Brunel can still make an en­trance

New venue in the weird­est place

The Wharf - - Front Page - Giles Broad­bent

High in the wall of a Rother­hithe tun­nel shaft, just above the world’s first tun­nel be­neath a river, just to the left of a mod­ern elec­tric junc­tion box is a small black grill gate.

Through that gate, so the story goes, a man was res­cued from the rag­ing wa­ters be­neath that had breached the tun­nel dur­ing its con­struc­tion in 1828. Six men drowned. Two had made it to the stairs but were sucked back down by the force of the wa­ter.

But the res­cued man was sent to Bris­tol for re­ha­bil­i­ta­tion. That young man was Isam­bard King­dom Brunel who, along with his fa­ther, Sir Marc, had brought the “eighth won­der of the world” into be­ing – the Thames Tun­nel, first tun­nel be­neath a river.

That cham­ber, so long in­ac­ces­si­ble, has now been opened as a uniquely evoca­tive mu­seum ex­hibit – the walls are still black with soot – and a per­for­mance space.

Brunel Mu­seum di­rec­tor Robert Hulse, said: “This huge cham­ber, which weighs 1,000 tons, was built above ground and sunk un­der its own weight into the soft earth. So it’s like a mas­sive pas­try cut­ter but to en­gi­neers it’s the world’s first cais­son and Brunel was the first per­son to un­der­stand that the best way to build be­low the ground was build above the ground and sink it.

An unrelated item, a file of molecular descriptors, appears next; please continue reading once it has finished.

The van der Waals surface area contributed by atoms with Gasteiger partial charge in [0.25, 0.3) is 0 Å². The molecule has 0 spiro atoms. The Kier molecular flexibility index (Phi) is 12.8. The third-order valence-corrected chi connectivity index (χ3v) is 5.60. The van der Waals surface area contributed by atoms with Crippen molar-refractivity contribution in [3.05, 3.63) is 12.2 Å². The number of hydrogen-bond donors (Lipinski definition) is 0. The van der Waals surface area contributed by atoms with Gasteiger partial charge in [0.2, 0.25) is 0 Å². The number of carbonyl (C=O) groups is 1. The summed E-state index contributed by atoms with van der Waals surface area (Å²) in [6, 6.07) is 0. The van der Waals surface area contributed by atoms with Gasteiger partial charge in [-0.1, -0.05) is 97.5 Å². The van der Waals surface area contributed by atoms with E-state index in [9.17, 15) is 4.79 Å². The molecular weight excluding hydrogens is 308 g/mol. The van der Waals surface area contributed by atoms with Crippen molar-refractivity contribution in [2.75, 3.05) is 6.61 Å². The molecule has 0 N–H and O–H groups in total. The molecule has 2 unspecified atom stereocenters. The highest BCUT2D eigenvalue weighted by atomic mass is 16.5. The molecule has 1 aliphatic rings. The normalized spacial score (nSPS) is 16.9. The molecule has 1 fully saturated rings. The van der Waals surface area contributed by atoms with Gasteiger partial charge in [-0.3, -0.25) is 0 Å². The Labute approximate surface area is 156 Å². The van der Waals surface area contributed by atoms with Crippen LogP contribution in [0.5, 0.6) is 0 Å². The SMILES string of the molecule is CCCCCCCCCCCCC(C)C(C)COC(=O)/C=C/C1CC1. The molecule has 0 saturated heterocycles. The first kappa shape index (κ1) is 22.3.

“Isam­bard King­dom Brunel be­gan and al­most ended his ex­tra­or­di­nary ca­reer in this cham­ber.”

Brunel, ever the show­man, made the most of his engi­neer­ing mar­vel lay­ing on the world’s first un­der­wa­ter con­cert – and so it is fit­ting that the sound of mu­sic will once again echo round its black­ened walls.

Mr Hulse said: “This cham­ber opened as an un­der­wa­ter ban­quet hall, an un­der­wa­ter shop­ping ar­cade, an un­der­wa­ter fair­ground, an un­der­wa­ter multi-cul­tural fes­ti­val and a un­der­wa­ter knock­ing shop. And th­ese ac­tiv­i­ties – ex­cept for the last one – are all ones that you find down here in the years to come.”

The space now has a free­stand­ing stair­case and its shadow crosses the line in the wall where the orig­i­nal worked its way down to the tun­nel be­low where the trains rum­ble through to this day.

RAFTERY + LOWE

In­side the new Grand En­trance Hall to the Thames Tun­nel

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